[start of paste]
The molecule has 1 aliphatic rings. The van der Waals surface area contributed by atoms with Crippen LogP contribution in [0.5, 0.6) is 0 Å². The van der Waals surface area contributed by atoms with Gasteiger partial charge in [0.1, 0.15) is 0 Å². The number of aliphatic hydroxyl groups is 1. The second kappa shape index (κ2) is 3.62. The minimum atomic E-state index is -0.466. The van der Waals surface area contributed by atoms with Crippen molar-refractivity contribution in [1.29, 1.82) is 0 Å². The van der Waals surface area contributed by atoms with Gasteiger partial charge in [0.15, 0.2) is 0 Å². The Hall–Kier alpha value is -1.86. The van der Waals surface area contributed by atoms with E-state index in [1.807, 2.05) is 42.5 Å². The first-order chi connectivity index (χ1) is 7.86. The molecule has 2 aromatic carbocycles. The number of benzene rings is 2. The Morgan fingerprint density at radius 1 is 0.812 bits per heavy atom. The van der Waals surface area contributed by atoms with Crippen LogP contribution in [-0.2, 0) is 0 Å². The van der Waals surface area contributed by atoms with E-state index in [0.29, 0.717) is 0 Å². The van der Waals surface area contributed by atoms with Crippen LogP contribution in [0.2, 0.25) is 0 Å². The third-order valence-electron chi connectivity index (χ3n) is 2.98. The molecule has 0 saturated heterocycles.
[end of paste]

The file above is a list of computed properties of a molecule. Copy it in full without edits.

The molecule has 1 aliphatic rings. The van der Waals surface area contributed by atoms with Crippen LogP contribution in [0.5, 0.6) is 0 Å². The van der Waals surface area contributed by atoms with Gasteiger partial charge in [0.1, 0.15) is 0 Å². The number of aliphatic hydroxyl groups is 1. The second kappa shape index (κ2) is 3.62. The minimum atomic E-state index is -0.466. The van der Waals surface area contributed by atoms with Crippen molar-refractivity contribution in [1.29, 1.82) is 0 Å². The van der Waals surface area contributed by atoms with Gasteiger partial charge in [0.15, 0.2) is 0 Å². The Hall–Kier alpha value is -1.86. The van der Waals surface area contributed by atoms with E-state index in [1.807, 2.05) is 42.5 Å². The first-order chi connectivity index (χ1) is 7.86. The molecule has 2 aromatic carbocycles. The number of benzene rings is 2. The Morgan fingerprint density at radius 1 is 0.812 bits per heavy atom. The van der Waals surface area contributed by atoms with Crippen LogP contribution in [-0.2, 0) is 0 Å². The van der Waals surface area contributed by atoms with E-state index in [0.29, 0.717) is 0 Å². The van der Waals surface area contributed by atoms with Crippen LogP contribution in [0.2, 0.25) is 0 Å². The third-order valence-electron chi connectivity index (χ3n) is 2.98. The molecule has 0 saturated heterocycles.